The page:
Gabrielle Kruger

wind swept paint


Opening: 4.7.2024, 5-9pm

Layer by layer the viewer is drawn into the depths of Gabrielle Kruger’s study of paint, which is central to her artistic process. Paint is given its own viscosity in a process developed by the artist herself. When wet, it is reminiscent of glue, can act as a bond and creates connections. When dried, it can be moulded into a variety of shapes.The paint functions as a material for collages, as glue or yarn, is cut, taped, woven, braided, dismembered and reassembled.

Kruger starts the process of painting not on a canvas, but on a sheet of plastic, where paint compositions are dried in thick layers. These surfaces are then removed and collaged onto the still-damp canvas, or used as a sculptural thing in itself. Various compositions are ungrounded and layered in this unconventional painting technique; and thus give rise to tendrils and leaf structures, branching and alignments of leaves that sometimes protrude and completely drip off the canvas. Other works show more geometric arrangements, smears and spatulated colour masses. In another series, the paint is extruded into yarns and woven into imposing colour textiles, that simultaneously honour and subvert the typically female tradition of textile art.

In a similar manner, the tradition of landscape painting is deconstructed in the processes of layering and un-layering. This is where the vegetation of forms meet the technical methods and the plasticity      of acrylic, where nature meets the artificial. Both the process of painting and the physicality of the paint is in constant motion. There is a studio dialogue of movement; transference and change, of growing and becoming, which acknowledges the gentle change of the seasons or the abrupt pace of change that we face at present. The dominance of texture and the materiality of the paint is omnipresent, yet at the same time the evanescent layer of softness bears the stirring and fleeting impression of the landscape.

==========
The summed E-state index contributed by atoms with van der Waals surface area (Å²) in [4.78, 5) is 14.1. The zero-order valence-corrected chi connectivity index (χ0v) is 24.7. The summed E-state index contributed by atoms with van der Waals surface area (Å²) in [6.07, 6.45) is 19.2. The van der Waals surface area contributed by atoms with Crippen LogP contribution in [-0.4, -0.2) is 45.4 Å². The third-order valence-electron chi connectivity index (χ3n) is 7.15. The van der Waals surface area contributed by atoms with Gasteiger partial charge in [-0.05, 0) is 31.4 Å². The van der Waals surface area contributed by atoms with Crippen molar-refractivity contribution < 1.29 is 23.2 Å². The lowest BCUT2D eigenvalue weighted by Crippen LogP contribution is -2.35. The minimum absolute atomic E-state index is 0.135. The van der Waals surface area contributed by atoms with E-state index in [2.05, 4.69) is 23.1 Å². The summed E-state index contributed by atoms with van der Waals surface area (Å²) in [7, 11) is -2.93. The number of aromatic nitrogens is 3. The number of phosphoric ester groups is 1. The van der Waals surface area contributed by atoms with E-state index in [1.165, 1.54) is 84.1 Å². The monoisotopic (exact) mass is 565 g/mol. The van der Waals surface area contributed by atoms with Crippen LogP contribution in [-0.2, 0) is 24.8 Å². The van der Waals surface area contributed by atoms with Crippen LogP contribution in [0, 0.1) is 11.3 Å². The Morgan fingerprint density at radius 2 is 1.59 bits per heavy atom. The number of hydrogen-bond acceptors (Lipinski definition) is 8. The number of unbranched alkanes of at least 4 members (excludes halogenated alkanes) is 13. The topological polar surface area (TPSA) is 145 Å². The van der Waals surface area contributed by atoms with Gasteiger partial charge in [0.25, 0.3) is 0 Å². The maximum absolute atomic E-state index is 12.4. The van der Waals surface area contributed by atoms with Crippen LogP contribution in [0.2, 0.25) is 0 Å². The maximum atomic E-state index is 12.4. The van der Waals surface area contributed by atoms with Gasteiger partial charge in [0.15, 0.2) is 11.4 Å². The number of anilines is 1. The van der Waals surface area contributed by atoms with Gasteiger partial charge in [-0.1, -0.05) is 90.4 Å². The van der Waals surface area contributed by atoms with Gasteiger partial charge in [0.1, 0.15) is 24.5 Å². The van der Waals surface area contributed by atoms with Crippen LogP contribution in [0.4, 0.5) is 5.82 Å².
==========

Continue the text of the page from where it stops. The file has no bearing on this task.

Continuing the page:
The process determines the work and is itself a performance, an artistic act. She gains control over the medium and simultaneously relinquishes it again, allowing for coincidences and possibilities. The art-historical concept of painting is elevated to a performative level. The conventional boundaries between genres become blurred, it can be painting, sculpture and performance all at once without forming a contradiction. 


The tension between material and what is shown intuitively negotiates the contemporary relationship between humankind and the environment. In the age of the Anthropocene, nature is determined by human activity, the environment is increasingly plasticized and landscape is more of a social and material construct. The malleability of acrylic in its plasticity reflects this relationship and at the same time questions the traditional understanding of nature and painting. Not a drop of paint is wasted in the studio process – everything is reused and repurposed, leftover paint lives on in new paintings or sculptures, creating an overarching dialogue. The paintings thus invite us to reflect on human interaction with the environment and our responsibility for societal actions. They pose questions,  subtly without imposing a particular interpretation. It hangs in the air, in the light, like wind sweeping through the leaves. 

Press release by Diana Eicker